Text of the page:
Publishing strategies

Eye – the print magazine that continues to thrive

My recent interview with John L Walters, editor and co-owner of Eye magazine, confirmed one of my long-held beliefs – print can be sustainable.

I also believe that the traditional publishing business model, drawing the majority of its revenue from copy sales and advertising, in the right circumstances can still thrive, which is how I came to write about Eye.

John first got in touch earlier this year, keen to share Eye’s story. He had read one of my InPublishing articles about a recent magazine conference in Chicago, Mapping The Magazine 5, where I had presented a paper on Lessons from the past, evaluating the sustainability of magazines.

Not only is Eye sustainable, but it is also unique because unlike many, this quarterly title makes money from subscription and copy sales. It also has a healthy advertising revenue stream, making it a compelling case study when this basic publishing model is now considered outdated by many and doomed to fail.

Yet Eye has those vital ingredients that ensure its success – relevance, a passionate team,  collectable issues and an audience who love the magazine. Indeed, these traits are the reason it defies the odds.

John is also a driving force. He lives and breathes design. It is also clear early on in our interview that he cares deeply about the graphic design industry, as well as the magazine and its readers.

Every detail of the publication has been carefully thought through, from the editorial to the stock it is printed on. Unlike many publications, fresh talent is not only encouraged but actively sought. Each issue has four or five new writers keeping the content thought-provoking and vibrant.

From a consultancy perspective

In an industry where the lines are fast becoming blurred with content marketing masquerading as editorial and seeping into publications across the market sector, Eye stands out.

This is a magazine that values its independence and remains true to its identity rather than emulating others – a mistake many publishers make as evidenced by cover lines on the newsstands. At £17 a copy it is not cheap, but every issue is designed to be collectible, further enhancing the value proposition and adding longevity to the advertising inside. It is not surprising that both readers and advertisers share a deep love of this specialist title.

To find out more, read my interview with John L Walters, An eye for quality, published in the Sept/Oct issue of InPublishing.

Publishing strategies


When InPublishing commissioned me to write an article on Refinery29 (UK), I have to admit I was curious. Could this American platform make the leap from stateside to a global brand?

Turns out it could.

Three years on from its 2015 UK launch Refinery29 has achieved a firm grip on the market and built a solid reputation for relevant, engaging editorial. Overall, in terms of brand reach, it has grown exponentially and now has a global audience of 550 million and more than 450 employees across its American, UK and European platforms. Continue reading “REFLECTIONS ON Refinery29”

News, Publishing strategies, Revenue streams


Look around you, right now. You may be sat at your desk, slouched on the couch, or en-route to somewhere special but the chances are you’re probably ‘consuming content’ on your smart phone, tablet or some such device. And those around you are probably at it as well. On my own daily grind I very rarely see anyone struggling with a broadsheet or flicking through a red-top any longer as the only papers commuters appear to read are Metro in the morning and The Standard in the evening. The common denominator is they’re both free.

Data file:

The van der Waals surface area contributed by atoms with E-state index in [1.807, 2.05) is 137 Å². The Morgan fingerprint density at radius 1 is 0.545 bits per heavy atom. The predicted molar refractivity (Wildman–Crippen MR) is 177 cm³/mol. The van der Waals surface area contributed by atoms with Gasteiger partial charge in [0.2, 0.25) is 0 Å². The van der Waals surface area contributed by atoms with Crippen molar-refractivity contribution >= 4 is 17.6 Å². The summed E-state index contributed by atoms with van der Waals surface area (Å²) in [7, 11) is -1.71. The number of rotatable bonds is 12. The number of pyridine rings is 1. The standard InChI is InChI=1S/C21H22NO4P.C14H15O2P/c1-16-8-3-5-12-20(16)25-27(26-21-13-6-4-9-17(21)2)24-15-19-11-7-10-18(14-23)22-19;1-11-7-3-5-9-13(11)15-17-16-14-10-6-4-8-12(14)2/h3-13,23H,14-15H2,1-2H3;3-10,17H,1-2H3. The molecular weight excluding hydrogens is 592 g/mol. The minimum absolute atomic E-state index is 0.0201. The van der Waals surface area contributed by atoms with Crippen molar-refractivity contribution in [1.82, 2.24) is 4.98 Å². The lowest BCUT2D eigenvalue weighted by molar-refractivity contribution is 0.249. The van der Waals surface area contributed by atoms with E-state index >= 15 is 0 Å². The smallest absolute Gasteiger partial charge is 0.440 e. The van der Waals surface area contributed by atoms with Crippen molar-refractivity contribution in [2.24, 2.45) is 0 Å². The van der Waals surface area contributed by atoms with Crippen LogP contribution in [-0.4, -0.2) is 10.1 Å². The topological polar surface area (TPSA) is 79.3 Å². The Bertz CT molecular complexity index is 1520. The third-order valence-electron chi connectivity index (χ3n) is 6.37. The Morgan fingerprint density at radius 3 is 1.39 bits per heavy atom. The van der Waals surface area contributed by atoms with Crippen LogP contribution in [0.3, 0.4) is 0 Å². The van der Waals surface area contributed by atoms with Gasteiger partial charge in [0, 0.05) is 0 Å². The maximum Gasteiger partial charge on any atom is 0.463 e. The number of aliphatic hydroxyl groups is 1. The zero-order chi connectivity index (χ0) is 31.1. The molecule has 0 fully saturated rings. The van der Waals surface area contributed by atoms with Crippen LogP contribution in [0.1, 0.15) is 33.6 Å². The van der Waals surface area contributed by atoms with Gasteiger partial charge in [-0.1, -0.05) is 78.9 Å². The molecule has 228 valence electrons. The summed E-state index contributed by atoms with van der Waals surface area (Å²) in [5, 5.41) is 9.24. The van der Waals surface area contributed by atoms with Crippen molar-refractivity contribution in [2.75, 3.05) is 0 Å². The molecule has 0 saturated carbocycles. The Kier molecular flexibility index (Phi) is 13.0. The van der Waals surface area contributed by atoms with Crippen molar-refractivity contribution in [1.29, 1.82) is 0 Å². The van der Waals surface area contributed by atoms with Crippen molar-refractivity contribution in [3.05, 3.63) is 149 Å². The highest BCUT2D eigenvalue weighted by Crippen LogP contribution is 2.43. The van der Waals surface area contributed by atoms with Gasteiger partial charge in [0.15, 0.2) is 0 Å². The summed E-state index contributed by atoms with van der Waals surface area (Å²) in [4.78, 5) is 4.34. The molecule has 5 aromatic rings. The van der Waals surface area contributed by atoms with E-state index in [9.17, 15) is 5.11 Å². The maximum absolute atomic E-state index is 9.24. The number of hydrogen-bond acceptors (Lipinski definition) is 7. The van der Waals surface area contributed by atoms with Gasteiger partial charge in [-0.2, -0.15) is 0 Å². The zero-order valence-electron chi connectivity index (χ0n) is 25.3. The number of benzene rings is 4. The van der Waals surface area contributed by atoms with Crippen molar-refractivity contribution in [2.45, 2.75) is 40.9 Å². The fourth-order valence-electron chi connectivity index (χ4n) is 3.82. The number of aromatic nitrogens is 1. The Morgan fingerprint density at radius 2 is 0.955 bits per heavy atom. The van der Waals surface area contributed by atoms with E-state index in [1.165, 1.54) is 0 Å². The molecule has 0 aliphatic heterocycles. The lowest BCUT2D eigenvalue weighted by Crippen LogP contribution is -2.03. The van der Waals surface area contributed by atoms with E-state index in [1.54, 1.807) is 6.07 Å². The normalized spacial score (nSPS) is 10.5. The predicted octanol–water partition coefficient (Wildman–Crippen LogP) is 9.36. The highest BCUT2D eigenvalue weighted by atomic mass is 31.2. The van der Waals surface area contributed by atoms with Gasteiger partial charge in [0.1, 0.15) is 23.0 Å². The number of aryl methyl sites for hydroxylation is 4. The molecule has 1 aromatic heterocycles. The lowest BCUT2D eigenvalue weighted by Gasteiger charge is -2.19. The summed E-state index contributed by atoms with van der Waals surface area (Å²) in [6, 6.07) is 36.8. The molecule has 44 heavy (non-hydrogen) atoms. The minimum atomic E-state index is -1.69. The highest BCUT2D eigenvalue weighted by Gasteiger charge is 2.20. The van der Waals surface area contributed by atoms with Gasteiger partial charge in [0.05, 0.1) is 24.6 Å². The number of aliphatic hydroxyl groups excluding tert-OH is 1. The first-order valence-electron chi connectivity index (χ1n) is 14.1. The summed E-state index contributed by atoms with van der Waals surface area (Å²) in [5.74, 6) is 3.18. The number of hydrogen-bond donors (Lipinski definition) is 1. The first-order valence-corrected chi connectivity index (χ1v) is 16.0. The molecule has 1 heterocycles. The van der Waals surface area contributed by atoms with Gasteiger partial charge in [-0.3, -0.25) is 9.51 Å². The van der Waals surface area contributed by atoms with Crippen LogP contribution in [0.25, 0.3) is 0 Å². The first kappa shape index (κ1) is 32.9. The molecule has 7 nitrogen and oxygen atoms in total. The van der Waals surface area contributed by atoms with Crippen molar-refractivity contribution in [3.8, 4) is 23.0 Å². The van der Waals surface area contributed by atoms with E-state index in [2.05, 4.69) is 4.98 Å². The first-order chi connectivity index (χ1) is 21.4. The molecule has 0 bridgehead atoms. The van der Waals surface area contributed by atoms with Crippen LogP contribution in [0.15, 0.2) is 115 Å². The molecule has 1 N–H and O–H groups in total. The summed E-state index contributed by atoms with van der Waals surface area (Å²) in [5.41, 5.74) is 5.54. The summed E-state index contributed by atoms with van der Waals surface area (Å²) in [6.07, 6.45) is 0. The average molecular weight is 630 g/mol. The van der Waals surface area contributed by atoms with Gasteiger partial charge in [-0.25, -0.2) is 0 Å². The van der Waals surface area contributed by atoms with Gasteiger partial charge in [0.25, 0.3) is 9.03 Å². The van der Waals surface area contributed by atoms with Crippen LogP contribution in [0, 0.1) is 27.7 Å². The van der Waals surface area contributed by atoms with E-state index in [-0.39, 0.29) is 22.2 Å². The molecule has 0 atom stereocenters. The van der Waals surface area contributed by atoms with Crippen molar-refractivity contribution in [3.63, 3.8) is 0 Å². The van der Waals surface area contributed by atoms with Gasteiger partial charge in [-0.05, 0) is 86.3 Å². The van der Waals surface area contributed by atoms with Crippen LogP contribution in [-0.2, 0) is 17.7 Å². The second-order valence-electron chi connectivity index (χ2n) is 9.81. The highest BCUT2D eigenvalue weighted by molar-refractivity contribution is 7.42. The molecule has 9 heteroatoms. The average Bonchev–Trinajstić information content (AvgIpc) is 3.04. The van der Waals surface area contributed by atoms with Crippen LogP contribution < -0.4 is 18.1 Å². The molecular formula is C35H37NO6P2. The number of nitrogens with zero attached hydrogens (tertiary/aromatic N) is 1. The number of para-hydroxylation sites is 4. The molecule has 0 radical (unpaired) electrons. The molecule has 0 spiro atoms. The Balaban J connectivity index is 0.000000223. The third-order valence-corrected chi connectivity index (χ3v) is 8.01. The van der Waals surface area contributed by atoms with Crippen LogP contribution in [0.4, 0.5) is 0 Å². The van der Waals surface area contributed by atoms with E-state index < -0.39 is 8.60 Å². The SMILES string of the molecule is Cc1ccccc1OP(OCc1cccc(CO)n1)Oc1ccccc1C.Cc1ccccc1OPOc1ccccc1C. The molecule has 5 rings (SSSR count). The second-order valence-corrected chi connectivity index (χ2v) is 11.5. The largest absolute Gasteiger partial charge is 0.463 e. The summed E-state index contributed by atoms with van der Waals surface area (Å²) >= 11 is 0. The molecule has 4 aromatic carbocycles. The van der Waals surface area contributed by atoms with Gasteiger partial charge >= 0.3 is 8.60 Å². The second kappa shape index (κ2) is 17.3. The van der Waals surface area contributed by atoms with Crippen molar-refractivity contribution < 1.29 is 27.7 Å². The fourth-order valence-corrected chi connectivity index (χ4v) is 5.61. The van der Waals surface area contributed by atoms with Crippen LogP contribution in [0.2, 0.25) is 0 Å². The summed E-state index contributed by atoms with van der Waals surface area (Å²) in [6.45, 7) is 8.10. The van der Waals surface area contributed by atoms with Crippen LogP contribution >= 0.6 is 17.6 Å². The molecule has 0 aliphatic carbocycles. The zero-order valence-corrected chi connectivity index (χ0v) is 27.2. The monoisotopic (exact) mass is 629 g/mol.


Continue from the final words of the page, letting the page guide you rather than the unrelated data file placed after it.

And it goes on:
So, it’ll come as no great Usain Bolt outta the blue, that newspaper circulation is plummeting. I’m sure we’re all aware of the sad demise of The Independent earlier this year and even Dear Rupert’s managing to only flog just over a million and a half daily copies of the builders’ favourite, The Sun, from a 2010 figure of double this. The Torygraph a similar 500k from almost 700k, and The Grauniad an astronomically worrying 166,500. Astronomically worrying as I’ve always taken The Guardian. And Private Eye. Obviously. Continue reading “COMING TO A SMALL SCREEN NEAR YOU . . .”

Editorial strategies, Publishing strategies

What can we learn from 2015 and how will those lessons shape 2016?

Lessons for 2016Having read lots of articles/posts last month summing up 2015 I have identified the following four key trends that publishers should explore.

  • Go local: Global is going local – and it’s a thriving market. Supermarkets realized a few years ago that people like to interact with their community, whether they are in London or a small village in the Peak District.
    As a result more are seeking out locally-sourced food and going to those small independent shops in their towns. But how does this relate to publishing?
    Well it’s about numbers and the fact that audiences are beginning to realize the value of a good, local magazine.
    So instead of developing more lifestyle or specialist titles (has anyone counted the number of cycling mags recently?) perhaps publishers should focus more on communities and explore how they can invest in local initiatives.
    I have recently been fortunate to work with a client who has successfully launched a local magazine. Not a basic free-sheet advertorial vehicle, but a carefully crafted publication with great content and solid advertising figures to support it.
    What makes it work is that the publisher focuses on the community by putting it first before profit – and that gives the magazine heart.
    So what can you do differently this year that will give your product a soul?

Continue reading “What can we learn from 2015 and how will those lessons shape 2016?”